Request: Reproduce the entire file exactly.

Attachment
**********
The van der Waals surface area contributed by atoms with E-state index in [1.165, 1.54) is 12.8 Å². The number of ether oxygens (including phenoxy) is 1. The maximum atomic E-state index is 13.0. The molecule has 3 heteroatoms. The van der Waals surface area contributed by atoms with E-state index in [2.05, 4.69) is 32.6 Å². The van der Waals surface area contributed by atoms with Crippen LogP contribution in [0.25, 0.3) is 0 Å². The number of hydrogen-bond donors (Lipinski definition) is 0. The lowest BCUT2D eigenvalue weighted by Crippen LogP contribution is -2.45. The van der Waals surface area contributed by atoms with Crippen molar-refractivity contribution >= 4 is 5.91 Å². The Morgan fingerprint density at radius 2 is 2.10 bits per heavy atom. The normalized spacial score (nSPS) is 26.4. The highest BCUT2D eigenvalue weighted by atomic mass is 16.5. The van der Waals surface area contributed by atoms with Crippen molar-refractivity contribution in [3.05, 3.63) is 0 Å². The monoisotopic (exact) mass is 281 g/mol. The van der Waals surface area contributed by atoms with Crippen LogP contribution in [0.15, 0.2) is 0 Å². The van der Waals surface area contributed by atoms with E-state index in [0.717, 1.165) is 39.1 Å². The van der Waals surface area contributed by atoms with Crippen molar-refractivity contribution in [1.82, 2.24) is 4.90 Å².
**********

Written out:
The van der Waals surface area contributed by atoms with E-state index in [1.165, 1.54) is 12.8 Å². The number of ether oxygens (including phenoxy) is 1. The maximum atomic E-state index is 13.0. The molecule has 3 heteroatoms. The van der Waals surface area contributed by atoms with E-state index in [2.05, 4.69) is 32.6 Å². The van der Waals surface area contributed by atoms with Crippen LogP contribution in [0.25, 0.3) is 0 Å². The number of hydrogen-bond donors (Lipinski definition) is 0. The lowest BCUT2D eigenvalue weighted by Crippen LogP contribution is -2.45. The van der Waals surface area contributed by atoms with Crippen molar-refractivity contribution >= 4 is 5.91 Å². The Morgan fingerprint density at radius 2 is 2.10 bits per heavy atom. The normalized spacial score (nSPS) is 26.4. The highest BCUT2D eigenvalue weighted by atomic mass is 16.5. The van der Waals surface area contributed by atoms with Crippen molar-refractivity contribution in [3.05, 3.63) is 0 Å². The monoisotopic (exact) mass is 281 g/mol. The van der Waals surface area contributed by atoms with Crippen LogP contribution in [0.15, 0.2) is 0 Å². The van der Waals surface area contributed by atoms with E-state index in [0.717, 1.165) is 39.1 Å². The van der Waals surface area contributed by atoms with Crippen molar-refractivity contribution in [1.82, 2.24) is 4.90 Å².